Temporal patterns of water flux in trees and lianas in a Panamanian moist forest
Using constant heat sap flow sensors, xylem water fluxes in ten tree species and two liana species were monitored for 5-10 days during the beginning of the wet season in May, 1993. For a subset of the trees, a branch was also monitored at the top of the crown for 5 days. Xylem flux (J(S)) was related diurnally in all plants to vapor pressure deficit (D) measured within the upper-third of the canopy, and to incoming shortwave radiation R(S) above the canopy. Cross-correlation analysis was used to estimate time lags between diurnal patterns of J(S) and D or R(S), and between J(S) in stems and branches. The maximum correlation coefficient from cross-correlation of J(S) with R(S) (range=0.57-0.92) was often higher than the maximum of J(S) with D (range=0.43-0.89), indicating that diurnal J(S) was more dependent on R(S) than D. Time lags (lag corresponding to maximum correlation) of J(S) at stem-base with D was shorter (0-45 min) than with radiation (5-115 min), highly variable within a species, and uncorrelated to the height or exposure of tree crowns or liana in the canopy. On a stand level, not accounting for the diel lag between stem sap flux and canopy flux resulted in errors in estimated canopy transpiration of up to 30%.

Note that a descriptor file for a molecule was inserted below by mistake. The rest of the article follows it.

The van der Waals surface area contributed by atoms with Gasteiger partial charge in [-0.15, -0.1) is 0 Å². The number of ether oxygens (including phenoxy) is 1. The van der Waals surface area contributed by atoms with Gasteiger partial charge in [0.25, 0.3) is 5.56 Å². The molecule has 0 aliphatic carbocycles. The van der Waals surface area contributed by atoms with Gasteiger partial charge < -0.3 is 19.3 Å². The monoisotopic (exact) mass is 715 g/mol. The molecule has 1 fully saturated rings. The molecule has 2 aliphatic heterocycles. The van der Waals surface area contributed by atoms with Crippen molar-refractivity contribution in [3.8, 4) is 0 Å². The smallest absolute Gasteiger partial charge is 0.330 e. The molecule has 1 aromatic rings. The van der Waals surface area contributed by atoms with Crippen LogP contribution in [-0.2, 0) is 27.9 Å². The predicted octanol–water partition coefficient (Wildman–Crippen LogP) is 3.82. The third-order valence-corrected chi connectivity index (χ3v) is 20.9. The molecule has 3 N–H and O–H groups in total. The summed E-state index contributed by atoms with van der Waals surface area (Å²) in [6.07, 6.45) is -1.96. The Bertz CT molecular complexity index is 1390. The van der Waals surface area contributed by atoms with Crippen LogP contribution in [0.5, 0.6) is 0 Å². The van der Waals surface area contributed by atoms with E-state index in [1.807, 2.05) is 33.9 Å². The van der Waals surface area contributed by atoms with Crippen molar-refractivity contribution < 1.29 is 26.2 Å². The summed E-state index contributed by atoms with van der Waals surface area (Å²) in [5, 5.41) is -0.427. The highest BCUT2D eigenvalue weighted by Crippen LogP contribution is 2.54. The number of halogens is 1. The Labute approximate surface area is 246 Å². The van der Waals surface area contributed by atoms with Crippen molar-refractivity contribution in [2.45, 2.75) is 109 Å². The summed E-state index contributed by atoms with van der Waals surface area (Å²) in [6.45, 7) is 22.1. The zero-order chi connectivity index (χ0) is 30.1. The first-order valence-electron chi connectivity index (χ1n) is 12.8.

Phillips, N; Oren, R; Zimmermann, R; Wright, SJ
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